To be entirely honest, here and there, I struggled through the book, wishing I have never picked it up - because even though I didn't want to read it anymore, for some reason, I just couldn't stop. Then there were passages which I hoped would never end. I think the geniality of this book is that for everyone, I-wish-it-to-end-already and I-wish-it-to-never-end passages are going to be different. If I'm to speak for myself, if you were to read anything from this book, read chapters No 25, 26, and ...more
Feb 20, 2020 rated it liked it  ·  review of another edition
Difficult one to rate this, as it's something of a miscellany of notes. If you like miscellanies or want a good reference /introduction to a wide variety of travel thinkers, then this is a fascinating book. My reading list just doubled, picking out the references which interested me most.

I particularly enjoyed the chapters on visits to imaginary places, and the more personal and soulful aspects of travel, and walking. I was a bit sad that Laurie Lee didn't make an appearance as "As I Walked Out.
Mar 22, 2018 rated it it was amazing  ·  review of another edition
Paul Theroux's The Tao of Travel: Enlightenments from Lives on the Road is a feast for those, like me, who love travel literature. Ever since I was a child in Cleveland, and we were too poor to travel, I have wanted to hit the road and see the world. And I did, to a certain extent, but I still love reading books even about places which I do not intend to visit.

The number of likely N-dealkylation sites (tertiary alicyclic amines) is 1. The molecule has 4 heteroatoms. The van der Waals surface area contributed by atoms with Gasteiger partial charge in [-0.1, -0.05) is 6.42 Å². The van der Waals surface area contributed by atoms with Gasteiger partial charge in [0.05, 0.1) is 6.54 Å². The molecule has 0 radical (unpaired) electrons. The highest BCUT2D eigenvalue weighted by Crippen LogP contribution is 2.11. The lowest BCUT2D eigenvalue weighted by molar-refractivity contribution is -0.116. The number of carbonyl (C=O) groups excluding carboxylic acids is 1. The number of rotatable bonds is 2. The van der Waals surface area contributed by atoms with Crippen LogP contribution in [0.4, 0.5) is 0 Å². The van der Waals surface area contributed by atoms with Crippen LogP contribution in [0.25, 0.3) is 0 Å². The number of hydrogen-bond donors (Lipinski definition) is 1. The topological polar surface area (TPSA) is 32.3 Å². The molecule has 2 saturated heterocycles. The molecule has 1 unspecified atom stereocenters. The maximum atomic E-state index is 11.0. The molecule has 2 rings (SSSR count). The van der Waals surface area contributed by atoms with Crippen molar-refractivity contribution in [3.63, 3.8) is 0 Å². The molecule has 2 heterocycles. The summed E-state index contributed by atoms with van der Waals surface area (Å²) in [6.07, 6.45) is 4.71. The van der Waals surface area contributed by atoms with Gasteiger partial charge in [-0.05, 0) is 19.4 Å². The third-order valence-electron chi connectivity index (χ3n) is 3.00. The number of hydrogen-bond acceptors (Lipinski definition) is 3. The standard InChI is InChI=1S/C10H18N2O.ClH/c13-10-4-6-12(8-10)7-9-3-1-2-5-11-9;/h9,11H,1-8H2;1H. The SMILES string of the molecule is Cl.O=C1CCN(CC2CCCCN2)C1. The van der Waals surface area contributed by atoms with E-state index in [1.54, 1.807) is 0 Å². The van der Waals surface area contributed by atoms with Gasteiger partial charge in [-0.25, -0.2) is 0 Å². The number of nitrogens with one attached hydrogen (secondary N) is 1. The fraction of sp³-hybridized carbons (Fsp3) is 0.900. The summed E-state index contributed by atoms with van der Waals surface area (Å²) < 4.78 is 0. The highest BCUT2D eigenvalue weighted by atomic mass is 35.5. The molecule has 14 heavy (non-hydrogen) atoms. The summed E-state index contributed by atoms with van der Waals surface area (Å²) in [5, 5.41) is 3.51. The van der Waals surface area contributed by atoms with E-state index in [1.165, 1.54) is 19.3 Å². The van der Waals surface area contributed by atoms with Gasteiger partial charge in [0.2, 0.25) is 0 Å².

The Tao of Travel is like a bibliography of the greatest books about travel. There are excerpts from Theroux himself, as well as from oth
Dec 31, 2018 rated it it was ok  ·  review of another edition
Shelves: non-fiction
An odd little book...

Short chapters, each containing either excerpts from other writers, or Theroux’s musings about other writers, on a particular theme or subject. Some are as mundane as “what they took with them,” while others are more philosophical discussions on the meaning of travel.

It’s not a bad book to read a couple of pages at a time, but it’s probably not something you’re going to sit and read for an extended period of time.

Bryan Fox
May 25, 2020 rated it it was amazing
Quite possibly the ultimate travel book about travel, equally readable on a beach or at base camp halfway up a mountain. The short, bite-sized sections need not be read sequentially, and contain quotes, excerpts, lists, and random memories and musings from Theroux. Buy a paperback copy, throw it in your backpack, and mark it up with your own thoughts/feelings/observations. Then pass it on to someone else, and let them do the same.
Apr 01, 2018 rated it really liked it  ·  review of another edition